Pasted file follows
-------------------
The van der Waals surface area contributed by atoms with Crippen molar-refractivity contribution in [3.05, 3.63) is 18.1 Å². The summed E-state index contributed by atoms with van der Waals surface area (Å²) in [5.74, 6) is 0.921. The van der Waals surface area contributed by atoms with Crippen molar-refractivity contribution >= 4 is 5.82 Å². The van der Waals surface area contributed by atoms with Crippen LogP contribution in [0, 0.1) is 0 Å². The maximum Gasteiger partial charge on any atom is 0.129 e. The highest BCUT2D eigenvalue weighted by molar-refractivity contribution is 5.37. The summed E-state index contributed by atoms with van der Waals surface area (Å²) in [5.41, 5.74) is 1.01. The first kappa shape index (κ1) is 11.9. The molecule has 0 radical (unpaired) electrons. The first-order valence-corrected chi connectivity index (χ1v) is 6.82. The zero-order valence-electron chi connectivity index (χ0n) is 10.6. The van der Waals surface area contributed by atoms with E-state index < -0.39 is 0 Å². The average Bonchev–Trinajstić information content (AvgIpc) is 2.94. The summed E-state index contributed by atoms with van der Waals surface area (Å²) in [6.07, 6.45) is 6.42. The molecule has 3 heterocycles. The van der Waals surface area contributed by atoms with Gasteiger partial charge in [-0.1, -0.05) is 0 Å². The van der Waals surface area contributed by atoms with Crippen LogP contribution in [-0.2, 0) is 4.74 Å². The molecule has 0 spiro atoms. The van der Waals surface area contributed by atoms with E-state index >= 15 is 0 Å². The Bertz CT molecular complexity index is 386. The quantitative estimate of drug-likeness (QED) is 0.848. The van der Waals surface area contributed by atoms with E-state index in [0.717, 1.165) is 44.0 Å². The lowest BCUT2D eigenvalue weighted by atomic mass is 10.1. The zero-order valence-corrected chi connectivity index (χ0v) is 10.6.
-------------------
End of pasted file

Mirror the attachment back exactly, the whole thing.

The van der Waals surface area contributed by atoms with Crippen molar-refractivity contribution in [3.05, 3.63) is 18.1 Å². The summed E-state index contributed by atoms with van der Waals surface area (Å²) in [5.74, 6) is 0.921. The van der Waals surface area contributed by atoms with Crippen molar-refractivity contribution >= 4 is 5.82 Å². The van der Waals surface area contributed by atoms with Crippen LogP contribution in [0, 0.1) is 0 Å². The maximum Gasteiger partial charge on any atom is 0.129 e. The highest BCUT2D eigenvalue weighted by molar-refractivity contribution is 5.37. The summed E-state index contributed by atoms with van der Waals surface area (Å²) in [5.41, 5.74) is 1.01. The first kappa shape index (κ1) is 11.9. The molecule has 0 radical (unpaired) electrons. The first-order valence-corrected chi connectivity index (χ1v) is 6.82. The zero-order valence-electron chi connectivity index (χ0n) is 10.6. The van der Waals surface area contributed by atoms with E-state index < -0.39 is 0 Å². The average Bonchev–Trinajstić information content (AvgIpc) is 2.94. The summed E-state index contributed by atoms with van der Waals surface area (Å²) in [6.07, 6.45) is 6.42. The molecule has 3 heterocycles. The van der Waals surface area contributed by atoms with Gasteiger partial charge in [-0.1, -0.05) is 0 Å². The van der Waals surface area contributed by atoms with Crippen LogP contribution in [-0.2, 0) is 4.74 Å². The molecule has 0 spiro atoms. The van der Waals surface area contributed by atoms with E-state index >= 15 is 0 Å². The Bertz CT molecular complexity index is 386. The quantitative estimate of drug-likeness (QED) is 0.848. The van der Waals surface area contributed by atoms with E-state index in [0.717, 1.165) is 44.0 Å². The lowest BCUT2D eigenvalue weighted by atomic mass is 10.1. The zero-order valence-corrected chi connectivity index (χ0v) is 10.6.